A lot depends on the makeup of the roster but if both players are a part of the future, the Heat would ideally like to see Richardson at shooting guard and Winslow at small forward. But that is a big if with both being valuable trade assets and the Heat looking to upgrade the roster.
From @jphillips19915 Jun 17: Will we make a move Thursday night?
Oh yeah, there is a draft Thursday. Anything is possible as we discussed above with the reports concerning the Grizzlies, but the most likely scenario is Miami possibly obtaining a second-round pick. The tricky part is unless it is for a player, the deal could not be announced until July 1, which is when the Heat would have the money to trade for a pick in the second round.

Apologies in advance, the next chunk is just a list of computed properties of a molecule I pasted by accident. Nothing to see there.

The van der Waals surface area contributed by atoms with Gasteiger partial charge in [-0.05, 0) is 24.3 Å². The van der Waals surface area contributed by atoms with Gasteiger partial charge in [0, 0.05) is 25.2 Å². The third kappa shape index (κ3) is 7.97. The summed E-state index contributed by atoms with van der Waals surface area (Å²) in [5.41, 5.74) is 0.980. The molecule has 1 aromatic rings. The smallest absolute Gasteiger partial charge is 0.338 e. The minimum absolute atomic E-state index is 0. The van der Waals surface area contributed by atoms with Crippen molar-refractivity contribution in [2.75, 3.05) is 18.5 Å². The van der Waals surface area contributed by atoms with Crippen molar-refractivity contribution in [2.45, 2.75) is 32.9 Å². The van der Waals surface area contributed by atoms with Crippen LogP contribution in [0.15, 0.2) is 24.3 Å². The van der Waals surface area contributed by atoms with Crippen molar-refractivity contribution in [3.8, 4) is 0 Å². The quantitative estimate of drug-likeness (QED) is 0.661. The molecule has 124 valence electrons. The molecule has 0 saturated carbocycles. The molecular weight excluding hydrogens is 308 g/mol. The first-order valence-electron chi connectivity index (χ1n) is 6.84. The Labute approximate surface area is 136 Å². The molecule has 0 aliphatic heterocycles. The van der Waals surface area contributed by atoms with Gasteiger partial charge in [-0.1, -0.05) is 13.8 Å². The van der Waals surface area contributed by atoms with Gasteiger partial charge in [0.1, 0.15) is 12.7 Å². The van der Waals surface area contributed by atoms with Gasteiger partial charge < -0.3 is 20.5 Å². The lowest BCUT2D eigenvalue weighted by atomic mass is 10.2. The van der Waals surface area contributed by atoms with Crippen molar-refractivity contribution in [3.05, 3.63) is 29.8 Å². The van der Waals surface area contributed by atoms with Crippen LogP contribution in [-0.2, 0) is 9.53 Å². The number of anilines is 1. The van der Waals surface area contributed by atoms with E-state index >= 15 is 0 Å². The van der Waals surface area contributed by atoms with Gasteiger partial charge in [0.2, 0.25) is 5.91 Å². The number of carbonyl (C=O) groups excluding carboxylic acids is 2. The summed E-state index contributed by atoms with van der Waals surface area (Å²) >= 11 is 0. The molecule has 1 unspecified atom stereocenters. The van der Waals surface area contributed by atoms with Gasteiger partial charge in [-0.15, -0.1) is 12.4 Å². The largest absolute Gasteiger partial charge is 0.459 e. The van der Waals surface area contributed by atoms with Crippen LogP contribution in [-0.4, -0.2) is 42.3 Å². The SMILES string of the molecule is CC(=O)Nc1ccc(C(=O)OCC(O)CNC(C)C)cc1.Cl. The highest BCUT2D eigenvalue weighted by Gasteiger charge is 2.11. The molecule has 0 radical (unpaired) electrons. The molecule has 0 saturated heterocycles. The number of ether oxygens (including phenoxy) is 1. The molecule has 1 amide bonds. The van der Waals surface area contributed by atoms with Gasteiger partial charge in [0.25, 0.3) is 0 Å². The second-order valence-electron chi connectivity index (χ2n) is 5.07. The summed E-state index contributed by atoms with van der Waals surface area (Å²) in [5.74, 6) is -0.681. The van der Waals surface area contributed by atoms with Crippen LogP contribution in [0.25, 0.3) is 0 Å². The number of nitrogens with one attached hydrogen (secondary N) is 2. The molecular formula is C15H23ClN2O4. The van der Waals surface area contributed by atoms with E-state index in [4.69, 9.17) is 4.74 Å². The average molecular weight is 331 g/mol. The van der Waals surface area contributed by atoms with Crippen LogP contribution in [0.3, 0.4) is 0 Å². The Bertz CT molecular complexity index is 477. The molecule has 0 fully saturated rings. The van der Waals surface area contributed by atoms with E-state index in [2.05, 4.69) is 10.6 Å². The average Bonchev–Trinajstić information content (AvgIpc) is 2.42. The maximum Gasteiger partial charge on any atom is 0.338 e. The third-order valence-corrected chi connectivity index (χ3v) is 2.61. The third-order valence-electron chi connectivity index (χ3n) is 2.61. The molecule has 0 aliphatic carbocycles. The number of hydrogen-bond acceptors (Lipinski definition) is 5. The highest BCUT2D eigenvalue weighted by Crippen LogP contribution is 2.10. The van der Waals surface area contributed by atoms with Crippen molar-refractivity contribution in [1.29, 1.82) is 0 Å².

Decisions over the past two years have helped put Miami in this position. Signing Dion Waiters, James Johnson, Kelly Olynyk and Josh Richardson to four-year deals that combine to cost them $200 million last summer, and investing $98 million in Hassan Whiteside and $50 million in Tyler Johnson the previous summer has left the Heat with very little wiggle room to make changes to their roster. Continue reading “Here’s how Pat Riley defended the roster decisions the Heat made last summer”